Horn of Africa the Jail House of Journalists,where Free Media is Dead
Saturday, May 31, 2014
Ethiopian Security detained and deported Egyptian Journalist
Addis Ababa (HAN) May 30, 2014 – Egyptian Foreign Ministry sent a letter to express “deep regrets” about the detention and detention of innocent journalist, according to Egyptian diplomat talk to Geeska Afrika Online in Addis Ababa.
Egyptian journalist Hamdy Al-Anany was deported from Ethiopian capital Addis Ababa, an incident which prompted the Egyptian Foreign Ministry to express “deep regrets”, in a statement on Sunday, and demand an explanation.
Photo: In this Jan file photo, journalists film an Egyptian military attack helicopter as it flies by the Presidential palace, in Cairo, Egypt. An Egyptian journalist shot to death by soldiers.
Al-Anany, who served as the Ethiopia director of the Egypt’s official state-run news agency, the Middle East News Agency (MENA), was detained by Ethiopian authorities before his deportation.
Spokesman of Egypt’s Foreign Ministry Badr Abdelatty said that the Egyptian foreign ministry demanded in an official memo that that the Ethiopian foreign ministry provide “explanations and clarifications” on the reasons behind Al-Anany’s deportation and the failure to notify the Egyptian Embassy once he was detained.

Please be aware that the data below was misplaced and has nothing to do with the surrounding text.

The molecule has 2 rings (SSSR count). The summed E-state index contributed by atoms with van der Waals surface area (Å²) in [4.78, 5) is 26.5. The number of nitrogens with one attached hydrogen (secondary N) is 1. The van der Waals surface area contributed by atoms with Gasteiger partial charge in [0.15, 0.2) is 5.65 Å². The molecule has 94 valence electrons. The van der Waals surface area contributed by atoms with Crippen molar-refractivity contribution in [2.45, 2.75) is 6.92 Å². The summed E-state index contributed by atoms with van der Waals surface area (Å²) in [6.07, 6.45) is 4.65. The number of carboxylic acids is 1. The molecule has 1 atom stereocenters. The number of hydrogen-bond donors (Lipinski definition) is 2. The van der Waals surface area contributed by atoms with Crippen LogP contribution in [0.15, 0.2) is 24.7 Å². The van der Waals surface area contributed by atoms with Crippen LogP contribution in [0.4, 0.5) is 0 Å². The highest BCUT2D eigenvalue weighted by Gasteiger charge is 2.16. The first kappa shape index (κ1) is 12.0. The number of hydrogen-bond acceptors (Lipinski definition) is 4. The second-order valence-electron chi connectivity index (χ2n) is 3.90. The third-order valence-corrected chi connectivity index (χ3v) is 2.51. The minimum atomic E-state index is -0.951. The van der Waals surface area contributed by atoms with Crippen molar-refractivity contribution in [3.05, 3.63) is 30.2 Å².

MENA, which describes itself as the largest and oldest African news agency, expressed condemnation at the position of the Ethiopian authorities and said that the deportation came without “justification or warning”. It condemned Al-Anany’s “mistreatment” and said that it conflicts with all international norms and conventions for the protection of journalists working abroad.
It added that Al-Anany is accredited by both the Ethiopian Authorities and the African Union Commission. MENA demanded an explanation to this “strange behavior” and that Ethiopian authorities correct their position and guarantee correspondents’ freedom to exercise their duties.
Egyptian MENA also demanded that the African Union, the Federation of African Journalists and the Egyptian Press Syndicate “bear their responsibilities” towards guaranteeing the protection of the work of journalists and correspondents and securing their lives and property.
The Ethiopian and Egyptian ties have been strained since Ethiopia began construction of the Grand Ethiopian Renaissance Dam in April 2011. In May 2013, Ethiopia began diverting waters from one of the Nile’s main tributaries, the Blue Nile. Egypt fears that the dam will affect its lion’s share of Nile Water, which is guaranteed to Egypt by agreements, signed in the absence of Ethiopia.
The latest round of bilateral talks in February failed, although both sides have expressed an interest in engaging in negotiations since. sources: MENA and ENA